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Panesar's sacking exposes England's double standards

Source : SIFY
Last Updated: Sun, Sep 01, 2013 09:22 hrs
Ashes

In my first year of international cricket, I was fortunate enough to play in three of the major Test playing nations in the game - West Indies, England and Australia. Having been brought up on the tales and written works by writers from those countries, I went there as a wide eyed youngster wanting to make a mark in the game and establish myself in the Indian team. 

The cricket there was terrific and gave me tremendous exposure and a thorough testing on the field. What I also found out in that one year was how double standards were applied by the very writers whose earlier work had got me so excited about playing in those countries. The double standards were eye opening indeed. 

When India played the game that was in its interests, it was criticised, but the same tactics used by the home countries were accepted as part of the game. The umpiring was absolutely awful and at times downright partial to the home team, but there was nary a word about it by the very people who called Indian umpires all kinds of names like ‘Mr. Death’, ‘finger of death’  and such like. When their umpires made a mistake it was human error, when Indian umpires did it then it was cheating.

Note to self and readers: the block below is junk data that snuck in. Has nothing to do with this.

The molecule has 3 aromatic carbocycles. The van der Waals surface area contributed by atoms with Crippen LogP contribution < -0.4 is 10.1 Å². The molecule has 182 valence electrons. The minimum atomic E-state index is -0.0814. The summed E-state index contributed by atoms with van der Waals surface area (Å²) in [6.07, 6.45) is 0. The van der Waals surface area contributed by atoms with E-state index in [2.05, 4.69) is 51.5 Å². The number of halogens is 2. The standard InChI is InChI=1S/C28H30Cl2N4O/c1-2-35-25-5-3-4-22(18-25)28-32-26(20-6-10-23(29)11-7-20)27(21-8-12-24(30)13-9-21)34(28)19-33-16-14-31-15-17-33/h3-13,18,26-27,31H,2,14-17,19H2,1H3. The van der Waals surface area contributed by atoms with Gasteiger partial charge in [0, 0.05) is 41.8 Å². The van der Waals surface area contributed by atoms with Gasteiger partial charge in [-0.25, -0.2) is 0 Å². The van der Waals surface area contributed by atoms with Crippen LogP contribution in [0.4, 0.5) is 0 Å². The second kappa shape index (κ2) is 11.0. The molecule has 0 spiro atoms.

From then on I decided that if ever I got the opportunity, I would keep exposing these double standards even if there was no support from anybody else. We now have another case of double standards, as those English players who urinated on the Oval pitch have got away with an apology while Monty Panesar was sacked by his county for doing the same on a group of people. 

Panesar’s action is unacceptable, but if he was sacked then why not those English players who did it on the pitch? Sussex, the county that sacked Panesar had a case some years ago when a player tested positive for banned substance use. It is not certain if he was sacked or only
temporarily suspended but the double standards are clear. 

It is a pity that we still give importance to the views and comments that appear in these countries about our cricket, but I guess the inferiority complex is still there somewhere.

Shane Watson finally came good and got a brilliant 176, and while that did not win the Test for Australia, it got his tongue a bit loose as he got
stuck into some English players when they came out to bat. If only he had let his bat do the talking earlier, it could have been a different story
for the Aussies. He is the Ceat international cricketer of the week for that century effort.


Professional Management Group



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